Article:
May 27, 2017 07:16 AM EDT
Evolution has helped creatures adapt and exist in different environments. Taking the example of microbes that live in oceans that have gradually evolved into bugs, but in the case of the Mexican cavefish, evolution has led to its blindness. Many parts of its brain have also evolved in a manner that turns it into an insomniac. A Greater number of teeth, increased jaw size, and better taste buds are the upsides of the evolution of these blind cavefish.
The question that intrigued a group of scientists from the University of Cincinnati is that how do these little blind cavefishes navigate their way and look for food. Their study reveals that the answer might as well lie in their bones. According to R&D, this breed of cavefish is generally found in the limestone caves of Mexico's rainforests. Mostly, these are surface dwelling fishes that can be found in rivers and creeks.
An interesting fact is that cavefishes could see when they were born. With time, in place of their eyeballs, there is deposition of fat that completely obscures their vision. In order to adapt to the changing environment, blind cavefish have developed enhanced sensory systems. Also, their skull structure and metabolism system have evolved. The researchers believe that it is due to the asymmetrical design of the skull and sensory system that these fish can find their way and get food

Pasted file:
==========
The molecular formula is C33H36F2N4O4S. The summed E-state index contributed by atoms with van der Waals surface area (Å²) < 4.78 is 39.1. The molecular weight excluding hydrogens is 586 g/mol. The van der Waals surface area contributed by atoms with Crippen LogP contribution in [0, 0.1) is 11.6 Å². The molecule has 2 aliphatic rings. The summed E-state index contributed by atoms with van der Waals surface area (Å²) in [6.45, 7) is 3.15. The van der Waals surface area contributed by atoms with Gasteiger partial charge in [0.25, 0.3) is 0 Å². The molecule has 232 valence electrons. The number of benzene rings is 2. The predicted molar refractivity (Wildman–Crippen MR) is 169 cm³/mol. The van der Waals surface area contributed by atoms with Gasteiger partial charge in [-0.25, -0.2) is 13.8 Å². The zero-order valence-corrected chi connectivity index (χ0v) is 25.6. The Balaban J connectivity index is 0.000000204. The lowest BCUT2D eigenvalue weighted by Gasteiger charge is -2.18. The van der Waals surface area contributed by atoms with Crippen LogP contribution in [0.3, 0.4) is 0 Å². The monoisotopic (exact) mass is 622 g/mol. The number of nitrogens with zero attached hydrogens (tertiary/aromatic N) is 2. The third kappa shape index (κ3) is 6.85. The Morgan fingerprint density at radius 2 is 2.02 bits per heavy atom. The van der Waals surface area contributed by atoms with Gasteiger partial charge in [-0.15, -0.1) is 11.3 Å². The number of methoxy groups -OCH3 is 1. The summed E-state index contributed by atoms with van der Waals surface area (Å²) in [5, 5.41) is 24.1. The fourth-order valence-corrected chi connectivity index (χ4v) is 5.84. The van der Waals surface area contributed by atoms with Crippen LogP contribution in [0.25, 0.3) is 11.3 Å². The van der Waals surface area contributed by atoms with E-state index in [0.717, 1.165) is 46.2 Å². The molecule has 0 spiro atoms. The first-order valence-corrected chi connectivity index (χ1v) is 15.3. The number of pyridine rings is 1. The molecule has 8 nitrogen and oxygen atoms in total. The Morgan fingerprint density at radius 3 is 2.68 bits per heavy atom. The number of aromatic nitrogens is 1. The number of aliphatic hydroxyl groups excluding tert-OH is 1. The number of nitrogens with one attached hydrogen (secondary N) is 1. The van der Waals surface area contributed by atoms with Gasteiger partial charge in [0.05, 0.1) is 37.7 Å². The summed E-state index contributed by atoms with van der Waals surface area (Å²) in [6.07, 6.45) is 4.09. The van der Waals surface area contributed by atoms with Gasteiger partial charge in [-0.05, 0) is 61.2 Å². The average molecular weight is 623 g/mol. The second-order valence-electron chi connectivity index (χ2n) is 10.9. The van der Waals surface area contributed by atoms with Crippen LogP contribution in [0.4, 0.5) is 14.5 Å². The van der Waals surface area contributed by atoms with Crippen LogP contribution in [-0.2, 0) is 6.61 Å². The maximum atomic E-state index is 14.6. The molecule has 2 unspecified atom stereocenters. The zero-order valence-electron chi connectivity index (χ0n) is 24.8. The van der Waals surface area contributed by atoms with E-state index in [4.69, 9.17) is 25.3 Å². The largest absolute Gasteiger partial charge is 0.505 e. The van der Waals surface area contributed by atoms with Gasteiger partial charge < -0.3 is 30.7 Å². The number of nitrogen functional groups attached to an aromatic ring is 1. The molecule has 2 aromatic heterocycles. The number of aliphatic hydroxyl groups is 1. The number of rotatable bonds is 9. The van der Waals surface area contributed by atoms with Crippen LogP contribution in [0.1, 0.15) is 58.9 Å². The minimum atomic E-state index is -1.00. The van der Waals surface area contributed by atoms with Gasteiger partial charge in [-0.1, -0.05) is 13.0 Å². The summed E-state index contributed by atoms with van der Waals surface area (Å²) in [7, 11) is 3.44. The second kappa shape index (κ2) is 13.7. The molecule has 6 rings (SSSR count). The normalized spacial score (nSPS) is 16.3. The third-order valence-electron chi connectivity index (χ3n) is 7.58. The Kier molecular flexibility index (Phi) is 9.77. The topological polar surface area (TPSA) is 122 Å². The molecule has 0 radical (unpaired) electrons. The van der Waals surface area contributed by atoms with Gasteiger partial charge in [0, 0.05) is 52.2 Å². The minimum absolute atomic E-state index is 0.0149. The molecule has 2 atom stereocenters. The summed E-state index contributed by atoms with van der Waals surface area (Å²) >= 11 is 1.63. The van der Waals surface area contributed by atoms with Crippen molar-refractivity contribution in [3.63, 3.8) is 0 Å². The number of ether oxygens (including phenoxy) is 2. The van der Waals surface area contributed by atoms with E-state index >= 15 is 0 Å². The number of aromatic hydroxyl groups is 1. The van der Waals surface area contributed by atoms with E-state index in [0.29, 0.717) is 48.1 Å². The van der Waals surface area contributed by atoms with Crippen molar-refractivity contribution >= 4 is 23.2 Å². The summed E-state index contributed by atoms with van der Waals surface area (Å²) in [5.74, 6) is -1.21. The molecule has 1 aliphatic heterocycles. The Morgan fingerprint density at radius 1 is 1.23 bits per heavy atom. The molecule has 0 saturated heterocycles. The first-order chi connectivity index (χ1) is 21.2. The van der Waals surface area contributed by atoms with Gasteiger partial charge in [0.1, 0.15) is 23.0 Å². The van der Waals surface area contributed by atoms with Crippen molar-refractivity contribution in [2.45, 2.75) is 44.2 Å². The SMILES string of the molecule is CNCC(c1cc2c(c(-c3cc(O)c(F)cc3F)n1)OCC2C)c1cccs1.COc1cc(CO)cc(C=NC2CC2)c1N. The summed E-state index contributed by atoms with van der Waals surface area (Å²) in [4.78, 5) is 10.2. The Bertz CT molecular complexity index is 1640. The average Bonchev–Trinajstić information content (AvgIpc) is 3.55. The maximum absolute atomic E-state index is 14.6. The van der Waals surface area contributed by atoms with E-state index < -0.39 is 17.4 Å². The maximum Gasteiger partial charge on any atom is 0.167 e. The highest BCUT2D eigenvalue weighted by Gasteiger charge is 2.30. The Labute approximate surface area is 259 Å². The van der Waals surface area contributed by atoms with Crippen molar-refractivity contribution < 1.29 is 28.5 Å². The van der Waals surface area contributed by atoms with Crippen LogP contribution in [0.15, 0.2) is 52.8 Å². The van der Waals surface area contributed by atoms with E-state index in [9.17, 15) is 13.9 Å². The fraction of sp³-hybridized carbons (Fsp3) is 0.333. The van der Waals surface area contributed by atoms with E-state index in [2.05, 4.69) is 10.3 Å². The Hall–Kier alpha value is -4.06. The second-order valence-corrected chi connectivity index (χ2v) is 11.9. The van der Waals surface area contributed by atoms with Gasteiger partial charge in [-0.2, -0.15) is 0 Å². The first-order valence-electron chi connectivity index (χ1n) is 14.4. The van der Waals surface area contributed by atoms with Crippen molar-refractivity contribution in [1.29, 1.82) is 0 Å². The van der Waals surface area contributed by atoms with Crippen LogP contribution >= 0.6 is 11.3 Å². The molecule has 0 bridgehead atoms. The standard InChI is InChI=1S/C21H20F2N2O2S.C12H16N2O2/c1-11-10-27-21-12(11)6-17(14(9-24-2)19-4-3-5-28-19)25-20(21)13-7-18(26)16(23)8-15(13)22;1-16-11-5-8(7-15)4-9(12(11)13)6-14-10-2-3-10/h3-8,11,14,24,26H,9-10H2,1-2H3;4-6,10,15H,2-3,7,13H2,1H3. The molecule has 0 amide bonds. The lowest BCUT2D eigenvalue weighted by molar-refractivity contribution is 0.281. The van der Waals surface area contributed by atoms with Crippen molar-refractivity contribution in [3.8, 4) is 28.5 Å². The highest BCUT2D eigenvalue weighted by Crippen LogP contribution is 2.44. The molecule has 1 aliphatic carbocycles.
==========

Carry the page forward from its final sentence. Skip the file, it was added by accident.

Symmetry is a common feature in most animals including fish. Scientists have been researching these fish for years and their hypotheses are that it is their symmetrical body structure which makes visual perception easier on their brains. As these fish mature, a part of their skull skews to the left due to fusion and fragmentation of some of the bones below their eyes, says Phys.org. These cavefish has 'neuromasts' which are unique sensory organs that assist them in finding their way and also cause them to swim in a clockwise pattern.
A surprising fact is that the blind cavefishes are not only surviving but they have made darkness of deep cisterns of the rivers their way of life. There are many questions still unanswered about these fishes. Biologists are working towards finding the DNA of cavefishes to get more clarity about their regressive evolution, navigation and food procuring patterns.
2. 08:33 AM
Scientists find increase in asteroid impacts on ancient Earth by studying the moon
3. Jan 18, 2019
Unraveling of 58-year-old corn gene mystery may have plant-breeding implications
2. Jan 16, 2019
Army researchers explore benefits of immersive technology for soldiers
3. Jan 14, 2019
More accurate leukemia diagnosis expected as researchers refine leukemia classification
4. Jan 14, 2019
Next generation photonic memory devices are light-written, ultrafast and energy efficient